"I got a little bit giddy," Kontos said of the moment he realized he had earned the decision.
Kontos' mood was quite the opposite when he replaced Barry Zito with one out in the third inning, Astros on first and second base and Houston trailing, 4-3. The right-hander had allowed 10 of his previous 19 inherited runners to score, an abysmal ratio. This time, he stranded both men.
"They [the Astros] had so much momentum going at that point and he stopped it," Giants manager Bruce Bochy said. "If that doesn't happen, then you're scrambling to get through the game."
Kontos launched a superb bullpen effort for the Giants, who remained 3 1/2 games in front of second-place Los Angeles in the National League West. Six relievers appeared -- each one but Sergio Romo -- and combined to limit Houston to one run and three hits in 6 2/3 innings. Though Jose Mijares initially appeared to falter by surrendering a sixth-inning RBI single, he recovered to strike out pinch-hitter Brian Bogusevic to leave the bases loaded.
Jeremy Affeldt, who returned from the birth of his third son in Spokane, Wash., to pitch a three-up, three-down seventh inning, praised Bochy's manipulation of the bullpen.
"It seemed like every matchup he had tonight worked," Affeldt said.
Javier Lopez functioned as the closer du jour, inducing a smash from pinch-hitter Jason Castro that first baseman Brandon Belt neatly short-hopped and converted into a game-ending, 3-6-3 double play.
Lopez presented that baseball to Kontos, who also received a lineup card and a congratulatory dousing of beer from fellow pitchers.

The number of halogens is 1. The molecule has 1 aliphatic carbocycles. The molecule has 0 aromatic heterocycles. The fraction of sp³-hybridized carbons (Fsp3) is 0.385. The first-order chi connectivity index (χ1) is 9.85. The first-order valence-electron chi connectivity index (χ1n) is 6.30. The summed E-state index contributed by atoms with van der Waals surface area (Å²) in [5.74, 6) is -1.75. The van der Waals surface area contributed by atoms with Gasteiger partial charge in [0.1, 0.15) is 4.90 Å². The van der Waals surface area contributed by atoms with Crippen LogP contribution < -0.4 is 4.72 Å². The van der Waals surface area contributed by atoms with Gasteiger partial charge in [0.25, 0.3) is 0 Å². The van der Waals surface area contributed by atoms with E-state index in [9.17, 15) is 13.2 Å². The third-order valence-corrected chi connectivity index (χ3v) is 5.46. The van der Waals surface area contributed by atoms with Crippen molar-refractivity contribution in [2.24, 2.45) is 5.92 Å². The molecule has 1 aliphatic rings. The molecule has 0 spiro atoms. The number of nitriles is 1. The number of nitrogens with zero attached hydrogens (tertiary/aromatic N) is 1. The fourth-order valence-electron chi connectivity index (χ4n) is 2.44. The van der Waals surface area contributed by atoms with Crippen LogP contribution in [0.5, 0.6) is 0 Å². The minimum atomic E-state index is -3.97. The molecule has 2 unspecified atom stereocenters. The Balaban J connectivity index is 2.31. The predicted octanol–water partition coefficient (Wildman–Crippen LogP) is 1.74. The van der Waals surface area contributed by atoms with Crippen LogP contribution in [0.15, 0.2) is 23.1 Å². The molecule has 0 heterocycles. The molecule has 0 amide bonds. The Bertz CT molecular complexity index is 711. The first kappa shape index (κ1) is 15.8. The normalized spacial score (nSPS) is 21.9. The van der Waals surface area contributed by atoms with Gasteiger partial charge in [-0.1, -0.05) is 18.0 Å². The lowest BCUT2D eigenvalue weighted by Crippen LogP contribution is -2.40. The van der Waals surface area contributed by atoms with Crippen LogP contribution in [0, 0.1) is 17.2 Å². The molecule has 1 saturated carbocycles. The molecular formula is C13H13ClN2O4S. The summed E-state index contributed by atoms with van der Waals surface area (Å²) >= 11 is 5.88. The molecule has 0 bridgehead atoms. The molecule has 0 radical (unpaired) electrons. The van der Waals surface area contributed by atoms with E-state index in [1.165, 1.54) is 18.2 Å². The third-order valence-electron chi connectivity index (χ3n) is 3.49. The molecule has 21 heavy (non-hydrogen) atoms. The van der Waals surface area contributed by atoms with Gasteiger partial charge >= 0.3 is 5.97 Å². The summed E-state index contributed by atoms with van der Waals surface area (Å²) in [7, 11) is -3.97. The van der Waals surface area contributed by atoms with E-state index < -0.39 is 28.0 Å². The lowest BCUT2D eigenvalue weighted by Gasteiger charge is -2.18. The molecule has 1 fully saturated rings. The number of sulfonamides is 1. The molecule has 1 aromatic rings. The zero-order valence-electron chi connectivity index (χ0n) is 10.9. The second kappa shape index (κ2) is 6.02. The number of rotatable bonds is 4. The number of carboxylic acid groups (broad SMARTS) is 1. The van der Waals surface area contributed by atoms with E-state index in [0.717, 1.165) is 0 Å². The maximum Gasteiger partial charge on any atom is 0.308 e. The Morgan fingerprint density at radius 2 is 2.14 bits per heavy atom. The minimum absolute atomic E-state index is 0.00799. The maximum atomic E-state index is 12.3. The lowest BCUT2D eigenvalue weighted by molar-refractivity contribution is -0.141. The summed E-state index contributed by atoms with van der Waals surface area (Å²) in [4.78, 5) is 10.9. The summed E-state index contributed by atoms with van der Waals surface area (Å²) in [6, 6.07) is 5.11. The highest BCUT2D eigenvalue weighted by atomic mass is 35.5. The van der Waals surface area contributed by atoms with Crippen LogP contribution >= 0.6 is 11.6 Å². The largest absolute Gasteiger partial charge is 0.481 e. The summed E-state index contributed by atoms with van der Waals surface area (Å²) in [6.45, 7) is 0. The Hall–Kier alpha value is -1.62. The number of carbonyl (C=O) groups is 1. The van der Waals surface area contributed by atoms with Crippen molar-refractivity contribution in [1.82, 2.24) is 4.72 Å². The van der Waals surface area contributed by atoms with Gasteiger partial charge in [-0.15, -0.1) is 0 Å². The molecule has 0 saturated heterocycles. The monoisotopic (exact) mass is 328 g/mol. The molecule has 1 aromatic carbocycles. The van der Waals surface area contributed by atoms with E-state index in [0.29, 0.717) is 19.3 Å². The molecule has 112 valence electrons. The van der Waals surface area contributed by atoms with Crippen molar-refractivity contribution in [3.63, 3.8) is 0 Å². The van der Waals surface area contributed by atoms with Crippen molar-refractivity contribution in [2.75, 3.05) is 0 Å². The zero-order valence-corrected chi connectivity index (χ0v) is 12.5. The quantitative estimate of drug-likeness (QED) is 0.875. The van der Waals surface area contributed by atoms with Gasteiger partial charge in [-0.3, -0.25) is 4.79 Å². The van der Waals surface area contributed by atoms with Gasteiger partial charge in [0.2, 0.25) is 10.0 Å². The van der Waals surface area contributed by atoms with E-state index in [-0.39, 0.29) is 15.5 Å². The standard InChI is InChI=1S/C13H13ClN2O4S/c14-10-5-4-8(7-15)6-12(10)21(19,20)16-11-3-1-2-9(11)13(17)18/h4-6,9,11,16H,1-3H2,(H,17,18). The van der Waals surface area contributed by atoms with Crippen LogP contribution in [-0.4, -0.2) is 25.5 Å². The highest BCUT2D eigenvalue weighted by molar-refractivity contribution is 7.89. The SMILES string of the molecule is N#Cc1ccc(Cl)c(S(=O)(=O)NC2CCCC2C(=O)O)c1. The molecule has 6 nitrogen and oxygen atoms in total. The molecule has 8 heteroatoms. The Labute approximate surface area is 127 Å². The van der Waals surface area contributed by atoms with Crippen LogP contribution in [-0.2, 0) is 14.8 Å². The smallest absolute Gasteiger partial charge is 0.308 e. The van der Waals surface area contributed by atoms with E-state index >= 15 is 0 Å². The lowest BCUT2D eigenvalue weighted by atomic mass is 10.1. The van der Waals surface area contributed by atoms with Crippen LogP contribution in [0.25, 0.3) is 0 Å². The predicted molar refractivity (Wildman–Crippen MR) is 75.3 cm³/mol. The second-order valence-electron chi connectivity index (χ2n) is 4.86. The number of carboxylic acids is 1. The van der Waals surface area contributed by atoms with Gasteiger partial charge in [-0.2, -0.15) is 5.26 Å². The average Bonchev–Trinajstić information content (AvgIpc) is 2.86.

"They yelled at me to get in the [laundry] cart," said Kontos, who was led to the shower area to be drenched.
Hours earlier, Kontos couldn't have predicted that such an evening would unfold. When Zito's struggles deepened in the third inning and the bullpen phone rang, Kontos figured that Guillermo Mota, who typically occupied the long-relief role, would be summoned. But the call was for him.
"I got on the [bullpen] mound, threw five pitches and I was in the game. So I didn't really have time to think about anything," Kontos said.
Kontos served as an effective antidote for Zito, whose 2 1/3-inning effort equaled Tim Lincecum's April 11 outing at Colorado as the shortest by a Giants starter this year. Zito appeared to be fuming when Bochy removed him from the game, but the left-hander explained that his disgust was directed inward.
"These are must-win ballgames, and I didn't have it tonight," said Zito, who allowed three runs and seven hits. "My timing was off and that ended up in my command being off. I'm very upset with myself."
Zito lamented a pair of changeups he threw in the second inning that resulted in Chris Snyder's double and No. 8 hitter Brandon Barnes' RBI single. Zito indicated that he should have agreed with catcher Buster Posey on throwing different pitches.
"Posey had a great idea for hitters, but you can't always guess 100 percent of the time," said Zito, who typically works with Hector Sanchez behind the plate. "I'm upset I threw a couple of changeups, but it's my job to shake [off Posey]. ... It's just a matter of me throwing the pitch I want to throw."
Hunter Pence clobbered a pitch that Astros starter Dallas Keuchel (1-7) probably didn't want to throw for a three-run homer, which highlighted the Giants' four-run first inning. It was Pence's second homer as a Giant and his fourth in seven games against his former team.
The Giants received plenty of help from Houston in the sixth to score a pair of unearned runs, which proved essential. With two outs and a runner on first base, third baseman Scott Moore's throwing error put Pence on first base and moved Pablo Sandoval to third. Joaquin Arias hiked his August RBI total to 14 by tripling off the glove of left fielder Fernando Martinez, who barely missed making a sliding catch at the warning track. Arias is batting .426 this month, including .500 (12-for-24) during a seven-game hitting streak.